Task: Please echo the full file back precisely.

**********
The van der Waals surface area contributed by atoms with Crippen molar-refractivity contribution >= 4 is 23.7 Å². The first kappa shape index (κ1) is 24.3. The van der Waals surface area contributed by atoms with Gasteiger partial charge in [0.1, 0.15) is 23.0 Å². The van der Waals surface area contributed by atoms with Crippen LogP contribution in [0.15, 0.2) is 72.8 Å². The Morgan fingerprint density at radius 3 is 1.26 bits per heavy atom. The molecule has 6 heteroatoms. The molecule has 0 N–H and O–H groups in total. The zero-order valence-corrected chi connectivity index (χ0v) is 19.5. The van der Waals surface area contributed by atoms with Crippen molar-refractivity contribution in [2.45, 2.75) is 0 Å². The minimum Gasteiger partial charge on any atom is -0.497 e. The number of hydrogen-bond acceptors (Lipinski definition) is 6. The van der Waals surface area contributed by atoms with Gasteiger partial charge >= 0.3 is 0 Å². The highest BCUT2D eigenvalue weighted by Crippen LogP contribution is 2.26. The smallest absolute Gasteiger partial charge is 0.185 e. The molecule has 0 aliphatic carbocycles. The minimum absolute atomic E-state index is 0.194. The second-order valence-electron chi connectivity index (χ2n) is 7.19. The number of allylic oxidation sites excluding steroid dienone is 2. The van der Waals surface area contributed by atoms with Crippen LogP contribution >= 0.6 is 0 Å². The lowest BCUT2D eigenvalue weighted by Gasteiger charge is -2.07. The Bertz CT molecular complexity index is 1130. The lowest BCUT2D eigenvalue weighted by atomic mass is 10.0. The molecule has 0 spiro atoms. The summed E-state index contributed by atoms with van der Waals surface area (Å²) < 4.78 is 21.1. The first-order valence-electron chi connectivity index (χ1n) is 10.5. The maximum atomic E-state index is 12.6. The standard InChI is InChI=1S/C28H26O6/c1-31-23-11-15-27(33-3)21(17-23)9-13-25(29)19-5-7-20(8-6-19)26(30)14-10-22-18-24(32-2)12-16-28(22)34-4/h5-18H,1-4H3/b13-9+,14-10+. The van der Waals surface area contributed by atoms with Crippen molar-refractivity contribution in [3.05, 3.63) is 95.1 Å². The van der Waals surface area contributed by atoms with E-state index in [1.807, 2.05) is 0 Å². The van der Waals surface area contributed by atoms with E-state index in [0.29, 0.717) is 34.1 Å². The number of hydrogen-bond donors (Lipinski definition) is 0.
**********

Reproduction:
The van der Waals surface area contributed by atoms with Crippen molar-refractivity contribution >= 4 is 23.7 Å². The first kappa shape index (κ1) is 24.3. The van der Waals surface area contributed by atoms with Gasteiger partial charge in [0.1, 0.15) is 23.0 Å². The van der Waals surface area contributed by atoms with Crippen LogP contribution in [0.15, 0.2) is 72.8 Å². The Morgan fingerprint density at radius 3 is 1.26 bits per heavy atom. The molecule has 6 heteroatoms. The molecule has 0 N–H and O–H groups in total. The zero-order valence-corrected chi connectivity index (χ0v) is 19.5. The van der Waals surface area contributed by atoms with Crippen molar-refractivity contribution in [2.45, 2.75) is 0 Å². The minimum Gasteiger partial charge on any atom is -0.497 e. The number of hydrogen-bond acceptors (Lipinski definition) is 6. The van der Waals surface area contributed by atoms with Gasteiger partial charge >= 0.3 is 0 Å². The highest BCUT2D eigenvalue weighted by Crippen LogP contribution is 2.26. The smallest absolute Gasteiger partial charge is 0.185 e. The molecule has 0 aliphatic carbocycles. The minimum absolute atomic E-state index is 0.194. The second-order valence-electron chi connectivity index (χ2n) is 7.19. The number of allylic oxidation sites excluding steroid dienone is 2. The van der Waals surface area contributed by atoms with Crippen LogP contribution >= 0.6 is 0 Å². The lowest BCUT2D eigenvalue weighted by Gasteiger charge is -2.07. The Bertz CT molecular complexity index is 1130. The lowest BCUT2D eigenvalue weighted by atomic mass is 10.0. The molecule has 0 spiro atoms. The summed E-state index contributed by atoms with van der Waals surface area (Å²) < 4.78 is 21.1. The first-order valence-electron chi connectivity index (χ1n) is 10.5. The maximum atomic E-state index is 12.6. The standard InChI is InChI=1S/C28H26O6/c1-31-23-11-15-27(33-3)21(17-23)9-13-25(29)19-5-7-20(8-6-19)26(30)14-10-22-18-24(32-2)12-16-28(22)34-4/h5-18H,1-4H3/b13-9+,14-10+. The van der Waals surface area contributed by atoms with Crippen molar-refractivity contribution in [3.05, 3.63) is 95.1 Å². The van der Waals surface area contributed by atoms with E-state index in [1.807, 2.05) is 0 Å². The van der Waals surface area contributed by atoms with E-state index in [0.29, 0.717) is 34.1 Å². The number of hydrogen-bond donors (Lipinski definition) is 0.